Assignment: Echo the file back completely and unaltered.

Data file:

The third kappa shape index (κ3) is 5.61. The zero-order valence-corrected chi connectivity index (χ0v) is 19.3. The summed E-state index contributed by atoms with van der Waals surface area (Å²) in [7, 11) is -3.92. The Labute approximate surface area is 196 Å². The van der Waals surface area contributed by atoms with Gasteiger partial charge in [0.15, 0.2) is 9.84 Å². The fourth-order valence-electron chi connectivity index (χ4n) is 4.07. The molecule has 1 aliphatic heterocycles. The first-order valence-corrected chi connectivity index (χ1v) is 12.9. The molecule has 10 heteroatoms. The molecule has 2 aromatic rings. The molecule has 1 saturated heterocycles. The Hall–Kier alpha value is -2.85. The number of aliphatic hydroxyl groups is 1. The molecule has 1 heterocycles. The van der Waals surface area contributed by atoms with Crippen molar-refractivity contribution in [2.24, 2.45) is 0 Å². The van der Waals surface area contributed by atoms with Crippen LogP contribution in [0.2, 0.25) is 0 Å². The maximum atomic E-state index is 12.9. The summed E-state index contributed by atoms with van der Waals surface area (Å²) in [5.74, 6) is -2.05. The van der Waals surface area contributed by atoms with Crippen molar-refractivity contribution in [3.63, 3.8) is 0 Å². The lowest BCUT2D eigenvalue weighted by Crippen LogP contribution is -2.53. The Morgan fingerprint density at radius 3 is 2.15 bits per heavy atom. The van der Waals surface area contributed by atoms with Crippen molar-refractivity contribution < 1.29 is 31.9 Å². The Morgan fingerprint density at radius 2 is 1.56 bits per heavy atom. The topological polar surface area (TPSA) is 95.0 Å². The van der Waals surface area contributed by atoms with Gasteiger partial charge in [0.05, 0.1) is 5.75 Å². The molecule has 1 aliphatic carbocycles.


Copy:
The third kappa shape index (κ3) is 5.61. The zero-order valence-corrected chi connectivity index (χ0v) is 19.3. The summed E-state index contributed by atoms with van der Waals surface area (Å²) in [7, 11) is -3.92. The Labute approximate surface area is 196 Å². The van der Waals surface area contributed by atoms with Gasteiger partial charge in [0.15, 0.2) is 9.84 Å². The fourth-order valence-electron chi connectivity index (χ4n) is 4.07. The molecule has 1 aliphatic heterocycles. The first-order valence-corrected chi connectivity index (χ1v) is 12.9. The molecule has 10 heteroatoms. The molecule has 2 aromatic rings. The molecule has 1 saturated heterocycles. The Hall–Kier alpha value is -2.85. The number of aliphatic hydroxyl groups is 1. The molecule has 1 heterocycles. The van der Waals surface area contributed by atoms with Crippen molar-refractivity contribution in [2.24, 2.45) is 0 Å². The van der Waals surface area contributed by atoms with Crippen LogP contribution in [0.2, 0.25) is 0 Å². The maximum atomic E-state index is 12.9. The summed E-state index contributed by atoms with van der Waals surface area (Å²) in [5.74, 6) is -2.05. The van der Waals surface area contributed by atoms with Crippen molar-refractivity contribution in [3.63, 3.8) is 0 Å². The lowest BCUT2D eigenvalue weighted by Crippen LogP contribution is -2.53. The Morgan fingerprint density at radius 3 is 2.15 bits per heavy atom. The van der Waals surface area contributed by atoms with Crippen molar-refractivity contribution < 1.29 is 31.9 Å². The Morgan fingerprint density at radius 2 is 1.56 bits per heavy atom. The topological polar surface area (TPSA) is 95.0 Å². The van der Waals surface area contributed by atoms with Gasteiger partial charge in [0.05, 0.1) is 5.75 Å². The molecule has 1 aliphatic carbocycles.